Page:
I love R and I love ggplot, but there’s always been one thing that’s really irked me: the real lack of support for complex fills, filters, or other graphics effects goodness. In R, there’s basically only support for perfectly rendered shapes and solid fills. If you want something like a gradient fill, blur, or texture, you’re left to your lonesome. I really felt the pain when I discovered the magic of SVG filters and then sadly realized I didn’t have all this awesomeness in R.
This month marks the halfway point of my 12 Months of aRt project, and I want to take the opportunity to reflect on the experience so far and share what I’ve learned with you. This past week I was preparing my lightning talk for useR2019, where I’ll be talking about artistic coding in R, and it gave me a chance to realize how much I’ve learned from this project in such a short time.
This month, I’m picking up where I left off last time. If you haven’t seen my previous work on glyphs, go read part 1 of this story. When we left off, I had written an algorithm that drew two types of glyphs with a lot of randomness such that no two glyphs were the same (ok, technically they could be the same, but the probability is very small). I had some grand plans for those algorithms, some of which I’ve achieved, and others are, shall we say, sidelined.
Welcome to my latest aRt project, which is very much a work-in-progress. I usually try to wrap things up in a nice bow before posting them, but this one was just too big for that, so I decided to split it over two months. This is part 1, in which I define a base algorithm for drawing various types of glyphs.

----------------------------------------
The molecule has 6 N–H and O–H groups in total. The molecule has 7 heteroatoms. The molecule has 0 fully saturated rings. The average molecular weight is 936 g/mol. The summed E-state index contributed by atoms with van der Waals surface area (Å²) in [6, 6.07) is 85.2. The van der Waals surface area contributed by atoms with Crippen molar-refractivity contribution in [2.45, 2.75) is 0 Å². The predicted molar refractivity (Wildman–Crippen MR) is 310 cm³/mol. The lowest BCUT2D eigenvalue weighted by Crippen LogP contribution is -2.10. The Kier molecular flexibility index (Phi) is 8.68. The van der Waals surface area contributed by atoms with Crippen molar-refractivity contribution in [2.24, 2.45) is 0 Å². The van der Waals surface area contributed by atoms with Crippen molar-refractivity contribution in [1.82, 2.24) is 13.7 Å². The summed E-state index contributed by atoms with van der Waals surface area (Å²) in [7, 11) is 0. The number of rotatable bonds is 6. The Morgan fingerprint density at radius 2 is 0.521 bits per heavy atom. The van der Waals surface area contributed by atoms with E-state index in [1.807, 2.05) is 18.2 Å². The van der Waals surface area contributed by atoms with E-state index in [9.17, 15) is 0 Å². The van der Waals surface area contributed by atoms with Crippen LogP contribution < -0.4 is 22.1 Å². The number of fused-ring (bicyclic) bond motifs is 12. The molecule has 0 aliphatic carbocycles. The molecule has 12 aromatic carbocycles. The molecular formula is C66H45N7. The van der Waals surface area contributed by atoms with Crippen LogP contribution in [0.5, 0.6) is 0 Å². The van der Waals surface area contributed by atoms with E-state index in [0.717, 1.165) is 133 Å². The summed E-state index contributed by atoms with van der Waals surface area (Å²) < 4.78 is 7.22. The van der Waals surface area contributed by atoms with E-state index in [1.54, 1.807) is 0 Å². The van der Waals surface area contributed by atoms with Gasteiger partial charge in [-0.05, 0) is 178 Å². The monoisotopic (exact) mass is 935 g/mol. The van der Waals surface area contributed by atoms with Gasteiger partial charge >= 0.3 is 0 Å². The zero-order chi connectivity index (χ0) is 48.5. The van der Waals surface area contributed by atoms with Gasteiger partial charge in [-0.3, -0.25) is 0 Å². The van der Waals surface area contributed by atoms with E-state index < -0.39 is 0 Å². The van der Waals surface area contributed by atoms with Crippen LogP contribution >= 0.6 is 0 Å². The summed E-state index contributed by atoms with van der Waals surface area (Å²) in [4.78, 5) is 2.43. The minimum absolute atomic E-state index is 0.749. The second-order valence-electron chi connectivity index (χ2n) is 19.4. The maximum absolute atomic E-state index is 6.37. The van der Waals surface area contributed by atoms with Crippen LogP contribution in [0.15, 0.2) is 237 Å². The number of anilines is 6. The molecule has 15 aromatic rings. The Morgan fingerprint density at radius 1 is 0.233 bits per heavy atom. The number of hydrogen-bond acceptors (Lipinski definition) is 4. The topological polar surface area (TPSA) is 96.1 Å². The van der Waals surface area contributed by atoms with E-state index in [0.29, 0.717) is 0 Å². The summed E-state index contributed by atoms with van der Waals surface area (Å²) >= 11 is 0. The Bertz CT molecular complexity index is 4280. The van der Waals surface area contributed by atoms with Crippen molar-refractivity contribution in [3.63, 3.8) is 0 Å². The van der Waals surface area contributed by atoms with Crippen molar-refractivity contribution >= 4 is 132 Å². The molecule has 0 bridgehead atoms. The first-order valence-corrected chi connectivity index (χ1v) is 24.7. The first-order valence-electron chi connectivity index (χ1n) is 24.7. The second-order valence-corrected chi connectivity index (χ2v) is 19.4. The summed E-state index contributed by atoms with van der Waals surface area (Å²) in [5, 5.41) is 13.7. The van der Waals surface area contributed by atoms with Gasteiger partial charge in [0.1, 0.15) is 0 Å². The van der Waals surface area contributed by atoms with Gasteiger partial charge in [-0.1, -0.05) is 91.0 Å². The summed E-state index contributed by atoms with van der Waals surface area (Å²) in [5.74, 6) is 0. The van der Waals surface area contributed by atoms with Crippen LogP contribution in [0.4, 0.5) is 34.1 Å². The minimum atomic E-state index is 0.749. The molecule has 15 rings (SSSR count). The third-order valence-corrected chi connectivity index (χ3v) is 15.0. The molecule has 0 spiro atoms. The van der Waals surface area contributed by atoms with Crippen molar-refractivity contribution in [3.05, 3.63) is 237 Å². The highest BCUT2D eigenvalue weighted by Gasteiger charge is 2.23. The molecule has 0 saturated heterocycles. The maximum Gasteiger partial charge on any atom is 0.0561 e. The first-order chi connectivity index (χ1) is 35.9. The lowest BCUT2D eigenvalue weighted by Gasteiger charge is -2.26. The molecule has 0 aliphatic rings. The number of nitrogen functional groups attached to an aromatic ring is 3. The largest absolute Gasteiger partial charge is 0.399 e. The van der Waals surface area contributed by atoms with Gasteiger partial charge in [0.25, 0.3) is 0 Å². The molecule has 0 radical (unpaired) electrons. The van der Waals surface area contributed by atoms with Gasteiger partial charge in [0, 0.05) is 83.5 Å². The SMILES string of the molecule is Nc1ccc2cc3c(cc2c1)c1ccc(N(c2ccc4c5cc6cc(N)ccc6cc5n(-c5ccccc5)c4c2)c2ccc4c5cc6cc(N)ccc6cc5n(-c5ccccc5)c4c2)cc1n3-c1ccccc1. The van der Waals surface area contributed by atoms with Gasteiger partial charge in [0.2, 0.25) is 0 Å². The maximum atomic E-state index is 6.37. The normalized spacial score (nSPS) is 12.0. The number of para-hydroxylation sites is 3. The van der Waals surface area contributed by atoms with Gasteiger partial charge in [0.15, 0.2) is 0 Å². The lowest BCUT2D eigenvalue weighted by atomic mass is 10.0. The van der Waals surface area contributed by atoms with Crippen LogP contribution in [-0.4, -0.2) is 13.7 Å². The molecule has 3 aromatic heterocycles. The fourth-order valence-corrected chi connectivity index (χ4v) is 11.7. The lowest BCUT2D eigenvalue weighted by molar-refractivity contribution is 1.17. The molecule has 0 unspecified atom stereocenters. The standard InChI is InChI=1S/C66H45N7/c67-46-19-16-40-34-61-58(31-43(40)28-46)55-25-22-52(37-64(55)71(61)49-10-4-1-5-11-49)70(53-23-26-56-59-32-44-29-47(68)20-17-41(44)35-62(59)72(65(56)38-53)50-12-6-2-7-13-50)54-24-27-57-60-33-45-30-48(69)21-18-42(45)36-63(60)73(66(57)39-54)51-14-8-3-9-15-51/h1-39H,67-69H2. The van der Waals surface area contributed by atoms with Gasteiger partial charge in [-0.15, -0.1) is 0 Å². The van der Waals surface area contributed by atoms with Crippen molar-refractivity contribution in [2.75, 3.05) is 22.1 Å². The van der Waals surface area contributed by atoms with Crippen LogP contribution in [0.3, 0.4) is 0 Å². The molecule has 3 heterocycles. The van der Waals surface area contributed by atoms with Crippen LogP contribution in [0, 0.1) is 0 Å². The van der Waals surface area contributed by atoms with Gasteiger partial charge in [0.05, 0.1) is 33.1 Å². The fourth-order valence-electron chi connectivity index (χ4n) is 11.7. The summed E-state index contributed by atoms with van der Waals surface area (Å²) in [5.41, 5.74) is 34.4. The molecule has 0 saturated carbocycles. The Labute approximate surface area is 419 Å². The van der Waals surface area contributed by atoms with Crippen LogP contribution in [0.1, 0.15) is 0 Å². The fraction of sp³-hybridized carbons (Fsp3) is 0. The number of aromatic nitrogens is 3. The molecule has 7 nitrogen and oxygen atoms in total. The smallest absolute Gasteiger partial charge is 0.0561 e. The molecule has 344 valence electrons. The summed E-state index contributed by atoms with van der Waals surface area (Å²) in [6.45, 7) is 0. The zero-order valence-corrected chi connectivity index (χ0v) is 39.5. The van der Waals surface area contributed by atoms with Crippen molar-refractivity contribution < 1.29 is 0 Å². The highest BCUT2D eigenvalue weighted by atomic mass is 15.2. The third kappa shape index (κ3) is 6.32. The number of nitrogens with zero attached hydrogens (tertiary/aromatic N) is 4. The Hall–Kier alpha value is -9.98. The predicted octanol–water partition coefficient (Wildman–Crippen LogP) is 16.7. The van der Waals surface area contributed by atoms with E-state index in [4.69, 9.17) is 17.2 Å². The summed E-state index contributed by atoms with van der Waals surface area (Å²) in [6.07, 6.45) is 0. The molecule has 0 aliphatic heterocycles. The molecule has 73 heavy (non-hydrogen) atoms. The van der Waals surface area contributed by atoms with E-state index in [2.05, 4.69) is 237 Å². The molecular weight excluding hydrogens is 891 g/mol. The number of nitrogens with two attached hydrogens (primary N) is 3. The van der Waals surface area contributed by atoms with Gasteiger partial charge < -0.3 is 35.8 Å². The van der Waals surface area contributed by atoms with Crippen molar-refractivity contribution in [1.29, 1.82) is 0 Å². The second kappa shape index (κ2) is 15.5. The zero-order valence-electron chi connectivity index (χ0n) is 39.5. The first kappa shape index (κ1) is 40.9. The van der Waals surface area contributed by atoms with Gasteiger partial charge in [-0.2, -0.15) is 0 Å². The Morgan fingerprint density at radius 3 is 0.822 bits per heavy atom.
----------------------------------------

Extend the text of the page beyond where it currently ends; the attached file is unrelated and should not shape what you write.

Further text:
I honestly don’t know what to call these, they started out with the idea of “orbits” and then evolved into something more like summoning circles.
Pi is an infinite, non-repeating decimal – meaning that every possible number combination exists somewhere in pi. Converted into ASCII text, somewhere in that string of digits is the name of every person you will ever love, the date, time, and manner of your death, and the answers to all the great questions of the universe. Converted into a bitmap, somewhere in that infinite string of digits is a pixel-perfect representation of the first thing you saw on this earth, the last thing you will see before your life leaves you, and all the moments, momentous and mundane, that will occur between those points.
Something strange this way comes What is a strange attractor? Wikipedia says an attractor is a set of numbers towards which a system tends to evolve. It then says that an attractor is called strange if its set is fractal. If you’re like me, that definition went in one ear and out the other. Here’s an infinitely better definition:
Imagine how a planet orbits a star. The planet is attracted to the center of the star by gravity, but its angular momentum flings it into an ellipse, rather than just letting it fall into the star.
Motivation Welcome to the inaugural post of my 12 months of aRt project! In these posts I’ll walk through my motivations, technical aspects, and design choices for various generative/data art projects I make using R. Read more about my reasons and expectations for this project in my intro post.
I’ve always loved the aesthetics of low-poly animal sketches, so I set out to see if I could recreate this in R.
Announcement! Announcing a new project: 12 Months of aRt! In this post I’ll explain what this project is, why I am doing it, and what I hope to accomplish. I’m currently rewatching 30 Rock, so enjoy this story as told by 30 Rock gifs.
What is aRt? The goal of this project is to use R to make generative or data-driven art. Each month I hope to explore a new idea or algorithm–my only requirement is that the primary purpose of the work is creative, not functional 😉.